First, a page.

Posts Tagged ‘riba’

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ISIS forbids interest-based banking in Libya

September 17, 2015

Islamic State operatives in Sirte, Libya, have ordered banks there to close because they profit from charging interest.  ISIS told the banks that they “must change to Islamic banking” before they can reopen.  If you know somebody who still doubts the connections between sharia-compliant banking and terrorism, please forward them this article from the Libya Herald (h/t @moscow_ghost):

IS closes banks in Sirte; orders them to change to Sharia banking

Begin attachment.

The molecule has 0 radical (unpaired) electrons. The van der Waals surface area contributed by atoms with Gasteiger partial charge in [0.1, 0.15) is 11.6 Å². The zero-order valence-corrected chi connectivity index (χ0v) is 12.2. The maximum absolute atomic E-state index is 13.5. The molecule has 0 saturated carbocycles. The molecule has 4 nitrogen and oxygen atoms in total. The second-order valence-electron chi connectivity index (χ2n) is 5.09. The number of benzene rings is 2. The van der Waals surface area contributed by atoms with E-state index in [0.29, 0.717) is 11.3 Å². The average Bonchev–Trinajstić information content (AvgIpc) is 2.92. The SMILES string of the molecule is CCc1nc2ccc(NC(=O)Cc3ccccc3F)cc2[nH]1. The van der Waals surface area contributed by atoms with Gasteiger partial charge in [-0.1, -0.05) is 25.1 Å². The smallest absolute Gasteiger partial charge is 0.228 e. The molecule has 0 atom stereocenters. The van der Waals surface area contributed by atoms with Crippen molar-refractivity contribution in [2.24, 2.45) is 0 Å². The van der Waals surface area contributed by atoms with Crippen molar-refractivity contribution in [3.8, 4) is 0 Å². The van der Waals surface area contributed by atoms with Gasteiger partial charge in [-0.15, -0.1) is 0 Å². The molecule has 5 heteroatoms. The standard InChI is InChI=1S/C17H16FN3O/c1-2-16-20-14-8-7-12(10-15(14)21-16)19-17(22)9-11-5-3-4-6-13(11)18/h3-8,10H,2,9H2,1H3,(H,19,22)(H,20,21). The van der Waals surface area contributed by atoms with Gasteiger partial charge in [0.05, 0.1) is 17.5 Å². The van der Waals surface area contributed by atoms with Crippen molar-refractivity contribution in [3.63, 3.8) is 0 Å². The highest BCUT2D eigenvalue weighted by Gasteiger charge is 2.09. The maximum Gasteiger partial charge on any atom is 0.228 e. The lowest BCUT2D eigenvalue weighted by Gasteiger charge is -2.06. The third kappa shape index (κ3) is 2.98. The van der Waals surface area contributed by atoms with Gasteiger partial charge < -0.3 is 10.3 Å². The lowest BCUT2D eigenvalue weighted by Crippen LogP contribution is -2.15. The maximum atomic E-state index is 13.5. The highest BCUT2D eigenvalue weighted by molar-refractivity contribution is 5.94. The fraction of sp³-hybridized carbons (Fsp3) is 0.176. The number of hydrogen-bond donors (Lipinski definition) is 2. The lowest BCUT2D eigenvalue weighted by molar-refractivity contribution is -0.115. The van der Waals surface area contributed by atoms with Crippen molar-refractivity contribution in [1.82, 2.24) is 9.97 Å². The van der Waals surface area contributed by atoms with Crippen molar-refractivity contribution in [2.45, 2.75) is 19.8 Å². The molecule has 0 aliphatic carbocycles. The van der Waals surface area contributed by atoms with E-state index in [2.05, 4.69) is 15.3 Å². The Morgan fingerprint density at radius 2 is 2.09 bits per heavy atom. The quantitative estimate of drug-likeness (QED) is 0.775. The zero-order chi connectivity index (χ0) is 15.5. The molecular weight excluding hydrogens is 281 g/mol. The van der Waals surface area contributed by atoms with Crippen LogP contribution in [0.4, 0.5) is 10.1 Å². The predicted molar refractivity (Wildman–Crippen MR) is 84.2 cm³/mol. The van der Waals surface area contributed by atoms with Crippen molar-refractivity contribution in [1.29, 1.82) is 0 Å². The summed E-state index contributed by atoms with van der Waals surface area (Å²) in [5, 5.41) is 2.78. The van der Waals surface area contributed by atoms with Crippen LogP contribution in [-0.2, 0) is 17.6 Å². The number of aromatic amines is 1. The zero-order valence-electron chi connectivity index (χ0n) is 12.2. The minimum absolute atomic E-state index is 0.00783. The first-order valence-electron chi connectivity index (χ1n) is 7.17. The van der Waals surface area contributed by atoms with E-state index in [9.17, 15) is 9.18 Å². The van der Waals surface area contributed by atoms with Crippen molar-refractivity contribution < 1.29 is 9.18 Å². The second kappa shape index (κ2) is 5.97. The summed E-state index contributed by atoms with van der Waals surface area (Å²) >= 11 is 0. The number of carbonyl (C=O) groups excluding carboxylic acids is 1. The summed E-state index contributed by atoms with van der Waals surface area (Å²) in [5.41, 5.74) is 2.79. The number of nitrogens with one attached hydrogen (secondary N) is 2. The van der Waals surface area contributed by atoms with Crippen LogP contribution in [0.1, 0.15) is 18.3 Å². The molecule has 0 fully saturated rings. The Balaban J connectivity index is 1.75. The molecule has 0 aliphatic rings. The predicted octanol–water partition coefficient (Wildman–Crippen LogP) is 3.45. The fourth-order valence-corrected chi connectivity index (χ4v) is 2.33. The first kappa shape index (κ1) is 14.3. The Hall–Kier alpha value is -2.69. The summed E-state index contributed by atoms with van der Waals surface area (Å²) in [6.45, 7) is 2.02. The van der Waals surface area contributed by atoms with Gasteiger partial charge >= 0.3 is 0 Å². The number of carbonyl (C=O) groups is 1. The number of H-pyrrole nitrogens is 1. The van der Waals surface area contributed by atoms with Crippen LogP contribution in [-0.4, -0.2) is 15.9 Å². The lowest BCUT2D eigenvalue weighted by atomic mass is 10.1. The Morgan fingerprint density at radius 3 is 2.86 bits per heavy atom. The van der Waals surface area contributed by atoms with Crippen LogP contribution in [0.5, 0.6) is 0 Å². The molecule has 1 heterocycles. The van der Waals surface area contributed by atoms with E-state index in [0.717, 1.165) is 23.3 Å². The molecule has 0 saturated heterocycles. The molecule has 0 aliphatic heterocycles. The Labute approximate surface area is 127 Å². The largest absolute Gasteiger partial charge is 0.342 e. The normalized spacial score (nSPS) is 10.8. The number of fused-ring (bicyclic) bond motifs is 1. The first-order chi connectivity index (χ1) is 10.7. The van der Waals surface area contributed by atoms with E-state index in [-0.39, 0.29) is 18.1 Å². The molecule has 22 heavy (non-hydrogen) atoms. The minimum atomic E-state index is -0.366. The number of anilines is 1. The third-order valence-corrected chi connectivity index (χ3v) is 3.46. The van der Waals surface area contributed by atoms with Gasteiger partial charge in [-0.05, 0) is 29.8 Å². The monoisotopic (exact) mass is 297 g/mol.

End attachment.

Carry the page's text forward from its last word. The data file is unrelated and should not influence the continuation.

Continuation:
By Libya Herald reporter.

Tripoli, 13 September 2015:

A source in Sirte has told the Libya Herald that the Islamic State (IS) forces in the town had not taken over and looted the Central Bank, as widely reported earlier.

What happened, according to the source, was that on Thursday, IS went to all banks in the town and closed them. They ordered all staff to turn up to the main mosque on Friday after evening prayer to repent for having being involved in dealing with interest (usury or riba) and ask for forgiveness.  Most went.

The banks must change to Islamic banking, IS has demanded. When they have made the change, they can re-open, the source said…

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Guantanamo detainees endorse crowdfunding

March 7, 2014

This piece by Money Jihad blogger A.D. Kendall has been published today at Terror Finance Blog: